Here is another DIY Peltier cooler, done in a plastic junction box. Same concept as others have posted, but IMO, a bit more elegant in execution. You can also find a lot of discussion of these in the DIY forum at cloudynights.

That said, however, I'm in Tucson, and have experience with summer heat. Although I can tell I'm recording a bit more noise during the summer (using an unmodified Canon T2i), I don't find a crying need for cooling.The heat has never produced the warnings and shutdown that recording prolonged video does. It's an issue, I guess, and maybe someday I'll address it, but at my admittedly mediocre skill level, other problems seem more worthy of attention.

Fortunately, though, my part of Tucson cools off at night, usually into the 70s during the hottest part of summer. So those extra degrees where you are might make a bigger difference.

Thanks for the link! Looks like he built a really nice enclosure for not a lot of money. The Peltier cooler assembly he used is only about $85 and the rest of the materials couldn't have cost very much. The only drawback is the power requirements. I shot with a very portable setup, an iOptron SkyWatcher, that runs on 4 AA batteries. So I'd have to drag along a deep cycle battery too. Still a much more attractive option that an expensive CCD camera - for now.

You must be up in the mountains near Tucson for it to cool down into the 70s during the summer. I'm jealous!

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rokaroka
OP rokaroka Regular Member • Posts: 395
Re: DSLR sensor heating during the summer

astrodad1 wrote:

Or you can build your own cooler

http://dslrmodifications.com/rebelmod450d16c.html

Thanks for the link! Now I have a couple of options.

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just Tony
just Tony Veteran Member • Posts: 3,244
Live view / video is the #1 problem

From what I've read the main problem is not long exposures - where the sensor isn't really doing much of anything at all - it's all the activity caused by the data readouts. Using the sensor to create a live video feed is the worst possible thing to do. Live framing and focusing ought to be done sparingly.

When it comes to gathering images, I treat the time interval between completing my setup and beginning the takedown as absolutely precious. A few thousand added electrons are a small price to pay for a few million more photons. Plus some tasks such as trails require minimal breaks anyway.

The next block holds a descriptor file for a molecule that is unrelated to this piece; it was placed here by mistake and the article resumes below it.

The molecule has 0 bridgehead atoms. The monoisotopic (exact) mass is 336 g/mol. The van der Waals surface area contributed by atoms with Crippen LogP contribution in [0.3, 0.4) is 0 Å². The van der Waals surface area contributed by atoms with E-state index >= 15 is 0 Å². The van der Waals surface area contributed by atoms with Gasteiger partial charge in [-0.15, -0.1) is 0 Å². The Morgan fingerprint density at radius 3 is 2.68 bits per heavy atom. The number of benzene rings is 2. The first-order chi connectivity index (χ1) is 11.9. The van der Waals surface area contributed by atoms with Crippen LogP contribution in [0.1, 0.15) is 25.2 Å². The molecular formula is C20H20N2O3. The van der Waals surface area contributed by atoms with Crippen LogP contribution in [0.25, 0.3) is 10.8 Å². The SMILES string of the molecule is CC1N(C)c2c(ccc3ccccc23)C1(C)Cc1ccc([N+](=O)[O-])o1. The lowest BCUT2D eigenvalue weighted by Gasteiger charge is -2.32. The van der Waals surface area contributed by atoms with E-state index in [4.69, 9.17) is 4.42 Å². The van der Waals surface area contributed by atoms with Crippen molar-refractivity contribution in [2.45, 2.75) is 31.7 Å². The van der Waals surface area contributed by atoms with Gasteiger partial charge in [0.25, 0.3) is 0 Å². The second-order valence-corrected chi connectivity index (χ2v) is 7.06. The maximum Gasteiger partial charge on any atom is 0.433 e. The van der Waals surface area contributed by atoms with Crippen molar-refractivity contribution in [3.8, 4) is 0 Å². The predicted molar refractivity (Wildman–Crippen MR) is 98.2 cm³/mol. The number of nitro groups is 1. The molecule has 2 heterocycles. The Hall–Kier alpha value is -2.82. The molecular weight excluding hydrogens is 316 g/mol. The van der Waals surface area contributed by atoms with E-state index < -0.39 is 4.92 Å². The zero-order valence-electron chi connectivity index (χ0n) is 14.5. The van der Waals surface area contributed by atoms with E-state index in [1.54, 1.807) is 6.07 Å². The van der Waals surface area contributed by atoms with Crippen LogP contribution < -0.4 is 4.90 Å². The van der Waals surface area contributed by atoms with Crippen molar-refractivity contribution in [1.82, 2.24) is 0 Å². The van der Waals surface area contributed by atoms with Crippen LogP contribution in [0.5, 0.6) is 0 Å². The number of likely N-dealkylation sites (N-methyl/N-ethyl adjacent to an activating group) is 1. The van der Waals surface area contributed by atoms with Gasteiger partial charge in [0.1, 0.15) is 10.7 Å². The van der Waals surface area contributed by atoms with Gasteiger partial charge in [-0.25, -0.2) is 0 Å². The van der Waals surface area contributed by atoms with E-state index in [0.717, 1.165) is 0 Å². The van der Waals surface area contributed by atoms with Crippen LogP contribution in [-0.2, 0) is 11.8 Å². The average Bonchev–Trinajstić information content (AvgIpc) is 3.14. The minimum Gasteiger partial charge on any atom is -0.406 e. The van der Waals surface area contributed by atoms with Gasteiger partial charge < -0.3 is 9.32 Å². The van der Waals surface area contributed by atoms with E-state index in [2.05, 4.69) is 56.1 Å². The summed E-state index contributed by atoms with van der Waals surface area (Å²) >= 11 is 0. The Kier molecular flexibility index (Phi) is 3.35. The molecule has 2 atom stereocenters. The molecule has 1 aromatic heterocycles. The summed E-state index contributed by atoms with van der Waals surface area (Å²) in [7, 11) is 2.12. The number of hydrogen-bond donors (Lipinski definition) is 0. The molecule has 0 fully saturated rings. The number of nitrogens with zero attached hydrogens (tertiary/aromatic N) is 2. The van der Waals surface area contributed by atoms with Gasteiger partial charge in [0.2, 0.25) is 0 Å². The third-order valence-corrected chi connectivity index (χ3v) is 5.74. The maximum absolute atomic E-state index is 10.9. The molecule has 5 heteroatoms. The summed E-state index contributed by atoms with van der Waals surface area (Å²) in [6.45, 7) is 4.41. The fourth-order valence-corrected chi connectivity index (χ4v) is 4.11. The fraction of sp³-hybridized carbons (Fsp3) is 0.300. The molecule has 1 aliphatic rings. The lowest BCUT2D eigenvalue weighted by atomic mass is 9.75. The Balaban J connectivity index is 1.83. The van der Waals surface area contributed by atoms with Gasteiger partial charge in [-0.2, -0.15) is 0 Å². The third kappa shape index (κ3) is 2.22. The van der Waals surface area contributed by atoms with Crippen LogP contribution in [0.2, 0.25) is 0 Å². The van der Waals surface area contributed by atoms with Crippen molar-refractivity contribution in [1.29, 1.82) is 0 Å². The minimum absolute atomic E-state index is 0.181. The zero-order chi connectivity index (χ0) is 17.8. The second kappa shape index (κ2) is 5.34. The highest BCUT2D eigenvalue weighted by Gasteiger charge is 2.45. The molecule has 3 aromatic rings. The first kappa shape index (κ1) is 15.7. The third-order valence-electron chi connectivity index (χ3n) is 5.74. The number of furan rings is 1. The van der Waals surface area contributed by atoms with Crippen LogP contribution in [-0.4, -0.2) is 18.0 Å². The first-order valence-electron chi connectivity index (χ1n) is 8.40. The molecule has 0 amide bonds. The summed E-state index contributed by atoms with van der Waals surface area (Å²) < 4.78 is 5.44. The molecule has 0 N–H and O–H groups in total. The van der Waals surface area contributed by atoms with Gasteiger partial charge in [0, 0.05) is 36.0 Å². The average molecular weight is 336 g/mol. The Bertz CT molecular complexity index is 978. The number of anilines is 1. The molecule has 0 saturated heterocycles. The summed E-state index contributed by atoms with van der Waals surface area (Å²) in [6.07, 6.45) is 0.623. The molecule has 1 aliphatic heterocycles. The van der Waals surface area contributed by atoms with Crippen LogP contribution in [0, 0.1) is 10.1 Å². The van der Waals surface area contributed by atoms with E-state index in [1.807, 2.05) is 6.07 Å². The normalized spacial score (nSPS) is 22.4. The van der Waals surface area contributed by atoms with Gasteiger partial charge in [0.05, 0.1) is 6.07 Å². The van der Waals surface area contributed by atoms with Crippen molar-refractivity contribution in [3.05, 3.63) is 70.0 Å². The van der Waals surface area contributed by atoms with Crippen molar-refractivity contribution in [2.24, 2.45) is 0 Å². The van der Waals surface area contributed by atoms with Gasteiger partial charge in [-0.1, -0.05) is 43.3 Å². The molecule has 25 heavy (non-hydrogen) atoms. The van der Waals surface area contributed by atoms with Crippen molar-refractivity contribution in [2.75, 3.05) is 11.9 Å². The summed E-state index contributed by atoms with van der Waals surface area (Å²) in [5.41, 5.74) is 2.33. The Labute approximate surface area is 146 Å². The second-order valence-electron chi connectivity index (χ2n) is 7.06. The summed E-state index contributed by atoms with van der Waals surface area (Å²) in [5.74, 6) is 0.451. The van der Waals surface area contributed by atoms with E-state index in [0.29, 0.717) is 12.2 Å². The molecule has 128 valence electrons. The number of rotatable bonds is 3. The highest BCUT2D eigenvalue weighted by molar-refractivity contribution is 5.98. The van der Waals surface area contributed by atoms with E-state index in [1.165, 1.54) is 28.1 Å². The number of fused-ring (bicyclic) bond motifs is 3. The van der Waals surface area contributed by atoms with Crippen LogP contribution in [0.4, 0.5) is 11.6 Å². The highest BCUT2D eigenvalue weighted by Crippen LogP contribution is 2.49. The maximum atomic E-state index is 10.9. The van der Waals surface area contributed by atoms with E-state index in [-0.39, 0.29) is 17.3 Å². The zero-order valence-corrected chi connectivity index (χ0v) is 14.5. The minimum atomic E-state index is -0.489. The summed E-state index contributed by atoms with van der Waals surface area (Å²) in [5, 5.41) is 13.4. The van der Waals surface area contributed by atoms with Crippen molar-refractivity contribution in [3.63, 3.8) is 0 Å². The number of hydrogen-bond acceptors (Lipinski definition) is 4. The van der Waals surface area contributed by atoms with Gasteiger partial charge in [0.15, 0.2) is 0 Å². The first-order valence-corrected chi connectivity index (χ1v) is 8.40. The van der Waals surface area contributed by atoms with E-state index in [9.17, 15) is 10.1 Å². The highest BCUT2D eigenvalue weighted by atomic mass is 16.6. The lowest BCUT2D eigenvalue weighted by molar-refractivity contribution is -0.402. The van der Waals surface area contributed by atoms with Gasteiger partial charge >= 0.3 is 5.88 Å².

This company (which I haven't used, I merely found them in google)

http://www.spencerscamera.com/

offers DSLR conversion services for H-alpha, IR, and heat dissipation. I can't imagine that for the heat problem they can do much more than add a strip of copper, so I have no idea how much it will actually help. And a cooled enclosure likewise can't do a huge amount because there is a fair amount of poor thermal conductor material between the sensors and the outside of the camera. With either option I'd want to hear some success stories.

rokaroka
OP rokaroka Regular Member • Posts: 395
Re: Live view / video is the #1 problem

just Tony wrote:

From what I've read the main problem is not long exposures - where the sensor isn't really doing much of anything at all - it's all the activity caused by the data readouts. Using the sensor to create a live video feed is the worst possible thing to do. Live framing and focusing ought to be done sparingly.

When it comes to gathering images, I treat the time interval between completing my setup and beginning the takedown as absolutely precious. A few thousand added electrons are a small price to pay for a few million more photons. Plus some tasks such as trails require minimal breaks anyway.

This company (which I haven't used, I merely found them in google)

http://www.spencerscamera.com/

offers DSLR conversion services for H-alpha, IR, and heat dissipation. I can't imagine that for the heat problem they can do much more than add a strip of copper, so I have no idea how much it will actually help. And a cooled enclosure likewise can't do a huge amount because there is a fair amount of poor thermal conductor material between the sensors and the outside of the camera. With either option I'd want to hear some success stories.